8 Tumain Dallas
In 2010, UK firefighter Tumain Dallas found himself in a pickle of his own creation. Despite being in a committed relationship, he had been secretly cavorting with another woman for seven months and inadvertently impregnated her.
Determined to keep his dishonest dalliance under wraps, Dallas pressured the woman to get an abortion. When she balked at the idea, he offered to make informal child support payments. She also pooh-poohed that appeal and instead filed a formal claim for child support. This required proof of paternity, which would obviously prove Dallas’s infidelity. So he denied his role in the baby making and recruited a stand-in to take the DNA test for him.
It’s unclear who served as Dallas’s genetic surrogate. He would later claim that it had been a friend, but the results of the paternity test suggested that a close relative did the honors. The negative result raised red flags for the child’s mother, and she dug for answers. As it turned out, whoever supplied the DNA sample couldn’t correctly spell Dallas’s name, a surefire sign that monkey business was afoot. A second paternity test confirmed what the frustrated mother already knew: Dallas was the daddy.
Dallas’s blatant fraud did not sit well with the court. A judge sentenced him to one year of hard time but suspended the term for two years so that he could financially support his child. After all, he already owed £3,700 in back pay. Dallas’s girlfriend dumped him, although it’s unclear if it was for the initial affair or the shameless cover-up.
7 Charmaine Wilson
After a drunken night of passion with 31-year-old Liam Griffiths, UK nurse Charmaine Wilson, 25, hounded him through social media and over the phone. After Griffiths summarily blocked her and changed his number, the spurned Wilson decided to pass off someone else’s child as his.
To be clear, this wasn’t a Maury Povich–style case of some woman lying about her child’s paternity to trap a man. Wilson didn’t have any kids. Rather, she “borrowed” a friend’s infant son to present as her and Griffiths’s love child. Griffiths didn’t just take the nurse’s word for it, but she was able to provide “proof.” Exploiting her hospital job, Wilson fabricated a DNA test and a phony birth certificate. Those doctored documents did the trick, and Griffiths embraced his false fatherhood with tremendous verve.
Over the course of six months, Griffiths and his relatives spoiled the child with gifts and purchased a car for Wilson to make her commute to work easier. The deceived “dad” even sacrificed his summer vacation to begin building a house for Wilson and the child. But Griffiths’s doting demeanor was also the dissembling nurse’s undoing. He began posting images of himself and his supposed son on Facebook, and one of the child’s true relatives noticed. The likely confused relative clued Griffiths in to the fact that the child didn’t belong to him or Wilson.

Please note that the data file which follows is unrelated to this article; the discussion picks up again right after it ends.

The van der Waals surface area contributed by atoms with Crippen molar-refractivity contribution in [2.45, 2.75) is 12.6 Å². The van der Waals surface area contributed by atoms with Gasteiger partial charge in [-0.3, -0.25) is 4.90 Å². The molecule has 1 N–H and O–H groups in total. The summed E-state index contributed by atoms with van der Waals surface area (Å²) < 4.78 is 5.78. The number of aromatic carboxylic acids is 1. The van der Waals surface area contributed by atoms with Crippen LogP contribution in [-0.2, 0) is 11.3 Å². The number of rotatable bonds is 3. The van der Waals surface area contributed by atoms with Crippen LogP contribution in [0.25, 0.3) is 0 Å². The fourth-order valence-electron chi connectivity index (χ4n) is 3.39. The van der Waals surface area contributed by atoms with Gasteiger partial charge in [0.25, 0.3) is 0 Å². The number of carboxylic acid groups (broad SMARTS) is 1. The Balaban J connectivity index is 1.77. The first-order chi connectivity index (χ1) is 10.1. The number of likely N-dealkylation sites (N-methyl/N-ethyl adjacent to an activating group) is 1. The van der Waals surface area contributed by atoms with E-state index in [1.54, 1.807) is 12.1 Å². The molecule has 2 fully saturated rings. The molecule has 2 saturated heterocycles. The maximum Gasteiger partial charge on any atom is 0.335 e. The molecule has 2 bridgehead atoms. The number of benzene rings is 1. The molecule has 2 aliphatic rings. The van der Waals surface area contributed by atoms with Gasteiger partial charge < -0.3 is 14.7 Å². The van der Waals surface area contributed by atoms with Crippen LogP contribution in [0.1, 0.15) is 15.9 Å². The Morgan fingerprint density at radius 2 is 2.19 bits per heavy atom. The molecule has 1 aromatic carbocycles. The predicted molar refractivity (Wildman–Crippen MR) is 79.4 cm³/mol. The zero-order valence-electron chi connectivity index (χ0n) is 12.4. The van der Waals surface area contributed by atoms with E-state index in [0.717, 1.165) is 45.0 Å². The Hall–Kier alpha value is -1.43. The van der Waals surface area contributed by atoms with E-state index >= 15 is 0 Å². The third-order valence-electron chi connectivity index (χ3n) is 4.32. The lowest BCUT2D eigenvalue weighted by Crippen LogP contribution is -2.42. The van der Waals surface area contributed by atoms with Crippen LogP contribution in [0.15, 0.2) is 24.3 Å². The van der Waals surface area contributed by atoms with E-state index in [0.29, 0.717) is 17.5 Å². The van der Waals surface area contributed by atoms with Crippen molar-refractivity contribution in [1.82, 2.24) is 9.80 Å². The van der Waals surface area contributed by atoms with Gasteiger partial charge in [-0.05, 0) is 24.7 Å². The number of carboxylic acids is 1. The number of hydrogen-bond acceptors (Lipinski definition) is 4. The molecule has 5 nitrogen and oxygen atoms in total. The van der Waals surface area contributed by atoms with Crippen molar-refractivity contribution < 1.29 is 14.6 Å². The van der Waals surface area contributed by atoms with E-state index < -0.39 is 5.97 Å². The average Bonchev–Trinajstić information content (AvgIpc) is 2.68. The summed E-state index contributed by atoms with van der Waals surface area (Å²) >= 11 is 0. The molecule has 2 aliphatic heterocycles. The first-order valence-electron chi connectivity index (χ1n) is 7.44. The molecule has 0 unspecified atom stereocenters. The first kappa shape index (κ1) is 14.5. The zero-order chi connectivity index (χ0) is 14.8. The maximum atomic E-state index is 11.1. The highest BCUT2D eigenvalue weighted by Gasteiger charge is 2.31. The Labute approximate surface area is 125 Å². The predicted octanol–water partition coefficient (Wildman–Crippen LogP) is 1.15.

After Wilson was charged with forgery, a Cardiff Crown Court handed her a 16-week sentence. The presiding judge later doubled that sentence and tacked on community service. He also agreed to suspend Wilson’s incarceration if she took a “thinking skills” course. Griffiths was emotionally eviscerated, left to mourn the darling son he never had.
6 Christopher Sharp
Anyone who’s known love can probably relate to the feverish need to put their best foot forward, and it was no different for 37-year-old Floridian Christopher Sharp. Unfortunately, Sharp’s job couldn’t have been duller or less important in his mind. He spent his days toiling away at a Pizza Hut and didn’t think that his girlfriend, Randi, would be impressed. So rather than delight his better half with tales of pizza artistry, he told her that he was a Pasco County sheriff’s deputy.
Pulling off this con was no easy task because Sharp lived with Randi and didn’t own a police uniform. To remedy these problems, he stole a uniform from his sister’s boyfriend, who happened to be a legit sheriff’s deputy (and presumably the inspiration for Sharp’s lie). Every day after work, Sharp would slip into his pilfered cop garb. When he returned home, he recounted his fictional day at the precinct. But that wasn’t all. Sharp kept up his facade in public, dropping by a bar where Randi worked so that he could dispense legal advice to customers.